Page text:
Thursday, July 31st, 2008

No Browser Left Behind… without Canvas

Category: Browsers, Canvas

Vladimir Vuki?evi? normally hacks on Mozilla products, but spent a little time on an experiment with IE. An experiment that looks very exciting indeed.

I love canvas, and wish that it was ubiquitous. We have great wrappers out there such as dojo.gfx, but wouldn’t it be nice if canvas worked everywhere? (and the full API to boot).

Well, Vladimir has an experiment to get it to IE. The approach is very interesting indeed. It isn’t like excanvas which uses VML… and there is a Silverlight bridge being worked on that looks promising. Instead, we have this:

I’ve been working on a native Canvas implementation for IE based on the same rendering core that’s in Firefox.

The same implementation, shoe horned into IE:

With an object tag, a bit of CSS, and (to work around another IE bug) a single line of script, <canvas> elements in HTML just work. I’m excited that this experiment is working out, because lack of Canvas support in IE is one of the reasons people skip Canvas and instead turn to Flash and other plugin technologies.

Congrats on a great hack, and here’s to you making it much much more.

Posted by Dion Almaer at 2:00 am

4.4 rating from 38 votes


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Awesome. Have you thought about mentioning it to the gears team? I don’t know if they’d bite, but it would be a great way to distribute it.

Comment by genericallyloud — July 31, 2008

It is really depressing to me that all it took was a third-party developer with a bit of passion, and the canvas tag is now available. If the Microsoft developers all use Firefox, why wasn’t this created long ago “in house”? Not to detract from Vladimir’s work because it’s nothing short of miraculous, but it’s something he should *never* have needed to write on his own.

Comment by starkraving — July 31, 2008

Microsoft’s feature list for IE8 should start with a list of everything that’s in all three of the other browsers.
What’s the problem with Microsoft, anyway?

Comment by Nosredna — July 31, 2008

This is absolutely amazing amazing amazing. Has anybody done performance analysis on how this implementation is against other native implementations or excanvas?

Maybe the IE team just wants to yell “surprise” at the final release miraculously including all standard features.

On the other hand, it seems unlikely. A product in ‘beta 2’ is [usually] pretty much API stable and just working on bug fixes and visual enhancements.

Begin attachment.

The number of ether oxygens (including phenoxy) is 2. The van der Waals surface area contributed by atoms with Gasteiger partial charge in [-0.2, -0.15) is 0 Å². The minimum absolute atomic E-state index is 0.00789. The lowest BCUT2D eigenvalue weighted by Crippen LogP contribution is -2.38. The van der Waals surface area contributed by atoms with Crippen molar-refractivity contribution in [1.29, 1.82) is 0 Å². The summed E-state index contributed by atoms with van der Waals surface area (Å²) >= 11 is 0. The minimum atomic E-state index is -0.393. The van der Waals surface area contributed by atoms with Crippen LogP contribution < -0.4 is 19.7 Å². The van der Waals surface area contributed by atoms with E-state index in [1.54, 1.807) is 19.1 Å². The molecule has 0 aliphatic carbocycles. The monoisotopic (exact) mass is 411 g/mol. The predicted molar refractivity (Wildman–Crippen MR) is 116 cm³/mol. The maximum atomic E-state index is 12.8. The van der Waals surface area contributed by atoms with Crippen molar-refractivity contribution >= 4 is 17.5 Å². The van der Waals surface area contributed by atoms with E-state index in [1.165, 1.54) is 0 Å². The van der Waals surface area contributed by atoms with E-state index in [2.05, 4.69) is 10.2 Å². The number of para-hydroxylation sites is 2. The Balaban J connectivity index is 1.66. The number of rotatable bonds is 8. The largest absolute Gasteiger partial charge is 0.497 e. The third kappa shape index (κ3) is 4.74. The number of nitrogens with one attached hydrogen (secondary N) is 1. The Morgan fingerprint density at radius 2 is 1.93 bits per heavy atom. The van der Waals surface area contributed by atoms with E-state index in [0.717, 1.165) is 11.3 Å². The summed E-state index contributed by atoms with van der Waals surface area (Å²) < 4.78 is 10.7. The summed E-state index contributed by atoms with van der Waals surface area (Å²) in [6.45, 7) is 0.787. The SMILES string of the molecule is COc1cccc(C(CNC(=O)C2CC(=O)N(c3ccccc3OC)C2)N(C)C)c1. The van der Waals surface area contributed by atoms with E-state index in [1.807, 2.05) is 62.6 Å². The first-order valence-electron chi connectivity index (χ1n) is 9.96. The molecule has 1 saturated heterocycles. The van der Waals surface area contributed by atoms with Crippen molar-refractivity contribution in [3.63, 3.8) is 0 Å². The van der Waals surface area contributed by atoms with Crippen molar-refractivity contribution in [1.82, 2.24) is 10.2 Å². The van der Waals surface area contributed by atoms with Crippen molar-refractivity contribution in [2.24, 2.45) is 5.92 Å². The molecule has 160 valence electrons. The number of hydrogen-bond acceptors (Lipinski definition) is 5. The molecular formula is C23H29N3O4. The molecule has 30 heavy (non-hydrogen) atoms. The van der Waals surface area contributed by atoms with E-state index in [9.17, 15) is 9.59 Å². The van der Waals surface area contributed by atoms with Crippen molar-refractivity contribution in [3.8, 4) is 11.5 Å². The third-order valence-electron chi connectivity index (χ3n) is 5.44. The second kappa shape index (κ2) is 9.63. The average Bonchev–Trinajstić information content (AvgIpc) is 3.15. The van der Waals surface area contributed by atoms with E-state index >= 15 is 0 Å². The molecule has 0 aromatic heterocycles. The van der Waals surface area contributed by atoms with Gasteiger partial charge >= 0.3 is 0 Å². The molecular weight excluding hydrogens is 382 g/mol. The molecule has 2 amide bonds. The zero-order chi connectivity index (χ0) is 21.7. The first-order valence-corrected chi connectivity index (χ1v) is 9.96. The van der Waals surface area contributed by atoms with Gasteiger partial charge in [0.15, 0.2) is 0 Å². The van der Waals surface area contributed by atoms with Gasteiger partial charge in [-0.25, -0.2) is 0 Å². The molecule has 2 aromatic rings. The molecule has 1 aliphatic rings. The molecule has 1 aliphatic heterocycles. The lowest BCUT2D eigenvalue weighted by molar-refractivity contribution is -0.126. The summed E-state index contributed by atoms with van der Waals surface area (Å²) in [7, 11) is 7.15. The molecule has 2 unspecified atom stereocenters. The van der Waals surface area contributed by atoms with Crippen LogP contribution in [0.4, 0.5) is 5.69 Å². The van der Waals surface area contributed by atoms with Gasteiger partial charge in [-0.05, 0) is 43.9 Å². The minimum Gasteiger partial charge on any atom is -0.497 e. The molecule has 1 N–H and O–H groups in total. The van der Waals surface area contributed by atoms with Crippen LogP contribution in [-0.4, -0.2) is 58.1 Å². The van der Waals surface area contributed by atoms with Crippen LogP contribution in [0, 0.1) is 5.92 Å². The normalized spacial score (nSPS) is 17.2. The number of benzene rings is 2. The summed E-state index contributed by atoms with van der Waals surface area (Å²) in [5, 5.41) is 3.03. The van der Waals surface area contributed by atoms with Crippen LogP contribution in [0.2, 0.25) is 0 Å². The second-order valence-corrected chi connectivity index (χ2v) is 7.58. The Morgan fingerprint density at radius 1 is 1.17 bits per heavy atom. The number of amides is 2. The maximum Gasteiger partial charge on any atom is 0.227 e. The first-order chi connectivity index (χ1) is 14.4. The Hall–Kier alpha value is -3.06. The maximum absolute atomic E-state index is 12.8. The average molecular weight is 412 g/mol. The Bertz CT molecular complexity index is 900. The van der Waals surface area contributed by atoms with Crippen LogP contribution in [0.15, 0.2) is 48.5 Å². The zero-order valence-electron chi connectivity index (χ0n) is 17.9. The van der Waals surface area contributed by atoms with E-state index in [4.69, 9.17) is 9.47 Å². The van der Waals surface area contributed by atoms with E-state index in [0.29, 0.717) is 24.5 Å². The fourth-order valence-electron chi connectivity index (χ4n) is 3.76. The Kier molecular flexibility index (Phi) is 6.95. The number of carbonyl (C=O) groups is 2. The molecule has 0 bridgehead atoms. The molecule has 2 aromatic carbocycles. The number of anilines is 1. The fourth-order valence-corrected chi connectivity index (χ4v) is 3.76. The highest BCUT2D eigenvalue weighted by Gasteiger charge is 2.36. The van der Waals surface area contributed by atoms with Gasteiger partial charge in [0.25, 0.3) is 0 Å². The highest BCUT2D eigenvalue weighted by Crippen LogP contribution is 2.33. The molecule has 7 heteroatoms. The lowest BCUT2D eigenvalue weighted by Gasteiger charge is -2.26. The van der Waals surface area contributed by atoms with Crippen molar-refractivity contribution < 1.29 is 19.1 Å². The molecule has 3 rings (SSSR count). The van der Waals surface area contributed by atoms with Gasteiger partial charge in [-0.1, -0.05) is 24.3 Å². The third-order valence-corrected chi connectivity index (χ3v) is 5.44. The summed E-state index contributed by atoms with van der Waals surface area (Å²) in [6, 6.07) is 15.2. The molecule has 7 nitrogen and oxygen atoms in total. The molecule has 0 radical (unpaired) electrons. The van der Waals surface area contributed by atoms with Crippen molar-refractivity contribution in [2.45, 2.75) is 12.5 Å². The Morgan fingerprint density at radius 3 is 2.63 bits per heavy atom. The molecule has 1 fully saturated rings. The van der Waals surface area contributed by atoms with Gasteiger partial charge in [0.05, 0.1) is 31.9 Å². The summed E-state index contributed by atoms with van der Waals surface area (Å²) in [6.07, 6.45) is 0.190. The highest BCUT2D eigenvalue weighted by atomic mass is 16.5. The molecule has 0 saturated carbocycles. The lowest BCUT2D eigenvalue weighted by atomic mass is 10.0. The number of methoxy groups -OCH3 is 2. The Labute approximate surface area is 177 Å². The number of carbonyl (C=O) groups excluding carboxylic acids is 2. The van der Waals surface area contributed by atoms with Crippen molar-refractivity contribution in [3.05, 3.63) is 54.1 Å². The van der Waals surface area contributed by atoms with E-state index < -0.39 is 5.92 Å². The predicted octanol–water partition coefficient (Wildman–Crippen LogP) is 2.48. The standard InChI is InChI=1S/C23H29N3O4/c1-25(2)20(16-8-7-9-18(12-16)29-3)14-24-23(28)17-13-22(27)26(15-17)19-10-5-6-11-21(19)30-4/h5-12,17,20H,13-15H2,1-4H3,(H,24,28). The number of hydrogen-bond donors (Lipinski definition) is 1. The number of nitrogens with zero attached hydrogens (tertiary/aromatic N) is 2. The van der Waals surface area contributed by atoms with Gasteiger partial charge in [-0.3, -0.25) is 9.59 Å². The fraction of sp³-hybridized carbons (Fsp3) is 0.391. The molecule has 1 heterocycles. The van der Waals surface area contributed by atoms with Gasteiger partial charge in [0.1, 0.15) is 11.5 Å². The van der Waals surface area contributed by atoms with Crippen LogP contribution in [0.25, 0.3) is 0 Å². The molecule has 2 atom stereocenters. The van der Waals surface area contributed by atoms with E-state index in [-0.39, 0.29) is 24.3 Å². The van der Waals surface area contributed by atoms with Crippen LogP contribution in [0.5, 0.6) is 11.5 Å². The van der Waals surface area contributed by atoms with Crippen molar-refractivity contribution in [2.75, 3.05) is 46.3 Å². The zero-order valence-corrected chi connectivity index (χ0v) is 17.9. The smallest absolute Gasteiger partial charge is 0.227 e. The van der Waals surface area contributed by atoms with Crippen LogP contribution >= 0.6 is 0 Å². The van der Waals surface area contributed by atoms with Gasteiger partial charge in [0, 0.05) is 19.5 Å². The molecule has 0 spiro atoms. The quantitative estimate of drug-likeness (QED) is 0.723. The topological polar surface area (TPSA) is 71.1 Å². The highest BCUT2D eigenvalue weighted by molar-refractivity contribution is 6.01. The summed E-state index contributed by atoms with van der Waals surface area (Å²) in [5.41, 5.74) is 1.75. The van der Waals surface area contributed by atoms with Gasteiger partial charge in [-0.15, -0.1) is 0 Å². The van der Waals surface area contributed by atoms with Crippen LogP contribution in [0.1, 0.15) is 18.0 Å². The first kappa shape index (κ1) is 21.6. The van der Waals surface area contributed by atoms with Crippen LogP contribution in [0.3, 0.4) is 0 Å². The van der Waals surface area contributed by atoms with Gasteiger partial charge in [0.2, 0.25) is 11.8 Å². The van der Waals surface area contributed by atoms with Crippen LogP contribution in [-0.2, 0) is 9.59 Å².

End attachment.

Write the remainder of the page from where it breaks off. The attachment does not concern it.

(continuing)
I really can’t see much of a difference between the IE8 and IE7 rendering engines… This is very disappointing Microsoft.

Comment by matanlurey — July 31, 2008

I would love canvas support everywhere. With excanvas, you can get really close, and I feel that it’s the best approach right now since it doesn’t require any active-x objects popping up nasty security messages to your web audience.

I really commend Vladimir on working to bring full support of Canvas to IE. Sadly, and even the author himself admits this, the user experience for someone using IE to take advantage of his hard work is far less than ideal: “Currently, the experience is pretty crappy: you have to click through an infobar to allow installation of this component, then you have to click “Yes” to say that you really want to run the native content, and then you have to click “Yes” again to allow the component to interact with content on the page. This sucks. In theory, with the right signatures, the right security class implementations, some eye of newt, and a pinch of garlic, it’s possible to get things down to a one-time install which would make the component available everywhere.”

One of the biggest reasons to have canvas built in is so anyone using browser XYZ can just go to the website and it will “just work”. Right now that can be done with excanvas, but anything based on custom IE will always have a more annoying user experience. :(

Comment by Sembiance — July 31, 2008

agree, it really needs to be in IE8, if only to stay in the same stream as the other browsers.

but i feel that they may opt to not include this in favour of their own technologies, silverlight, etc. in a way to force people to script for them instead of others.

please don’t let this be so and add it to IE8, if you do i promise to not be so grumpy when i have to work on all those ie6 compatible sites to make them work for ie8 ;-)

Comment by indiehead — August 1, 2008

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